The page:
Me being me, though, most of my reasons for gratitude sound a little weird. Nevertheless, I am thankful for:
Aisle signs in parking lots. I usually disregard them, but when I do memorize my car’s location and actually find it after shopping, I experience a real rush — and sweet sense of superiority to wandering souls who set off car alarms to find theirs.
Deep purple hand towels. They defy even my grandchildren’s noblest efforts to stain them.
Piano tuners. As much as I loathe off-key music, my very bones scream when a piano tuner pounds and adjusts my keys. As tuners possess sensitive ears, too, I salute their bravery in attacking enemy tones.
Flatware. That the majority of the 330,044,724 people in the U.S. advocate the use of forks and spoons, as opposed to sporks.
For television. Within minutes of flicking the remote, some lauded, lunatic sports figure or pubescent program convinces me I am actually pretty sane.
Black olives, a time-honored flavor fetish in our family. My children and grandchildren share my taste for them on pizza, though my son-in-law attempted to teach his toddler the little black things were bugs. Grandma’s DNA prevailed (Ha!), and I am thankful for descendants who are fellow olive-eaters.
Mugs. Especially those that, when clasped by left-handed people, display a design as pretty as the one right-handers see.
Pennies. They are such generous little coins, willing to make a small difference whenever necessary. Plus, a fistful of them still gives me a vestige of that billionaire feeling I savored as a child, carrying them to Charlie’s General Store to exchange for a sucker-bubblegum-Pixy-Stix® feast.
Greeting cards. The ones that do not need extra postage because of wordiness.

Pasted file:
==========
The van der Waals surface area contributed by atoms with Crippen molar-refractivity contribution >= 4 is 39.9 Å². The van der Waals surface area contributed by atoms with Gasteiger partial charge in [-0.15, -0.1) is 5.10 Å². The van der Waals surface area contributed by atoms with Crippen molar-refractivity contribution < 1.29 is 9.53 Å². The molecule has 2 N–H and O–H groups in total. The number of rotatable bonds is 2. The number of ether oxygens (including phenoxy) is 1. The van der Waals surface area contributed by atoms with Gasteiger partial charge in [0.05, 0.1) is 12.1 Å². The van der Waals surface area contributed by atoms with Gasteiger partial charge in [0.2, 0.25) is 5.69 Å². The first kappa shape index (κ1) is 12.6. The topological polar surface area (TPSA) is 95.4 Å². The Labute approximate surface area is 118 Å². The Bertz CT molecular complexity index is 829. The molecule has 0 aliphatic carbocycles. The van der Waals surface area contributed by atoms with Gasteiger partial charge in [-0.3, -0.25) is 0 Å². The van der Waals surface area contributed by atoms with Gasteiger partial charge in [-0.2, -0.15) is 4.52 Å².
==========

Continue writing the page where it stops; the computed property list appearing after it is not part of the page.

My big, ugly, rubber boots. They are best buddies whether mudding through the garden or wading through snow.
Hundred-calorie bags of popcorn.
Rear window heaters and wipers.
People who spell my name without apostrophes.
Winds that blow our leaves into other people’s yards.
Expired calendars that abound in my purse, office and on my refrigerator. They remind me of: A. sweet memories; B. moments of misery endured (whew!); and that life, whether A or B, is precious and passes swiftly.
Your Extraordinary Ordinary: This Thanksgiving, what weird things do you appreciate?
Me, too. The recent election itches like a mosquito bite. I scratch and complain as if that will make it all better.
Maybe, as Mom often said, I should leave it alone so it will heal?
Better yet, applying something soothing — like gratitude — speeds the process. Even …
Gratitude for Weird Things
I’m thankful for Indianapolis International Airport shuttle buses. Even when passengers can’t remember in which state they landed — let alone, parking row numbers — drivers remain courteous and coherent. Which is more than I am at midnight.
As we’re discussing air travel, I give thanks for screaming babies. They make me grateful to be old.
Still thinking retro, I’m grateful I no longer endure home permanents or soup-can curlers.
I’m thankful, too, that unlike my first year of driving (two wrecks), I have driven accident-free for years.
I remind myself to give thanks at stoplights for drivers with honking disease. They strip away any religious façade: Will I swear or pray?
So far, prayers way outnumber swear words — though a few prayers have consisted of, “Lord, strike that guy’s battery dead.”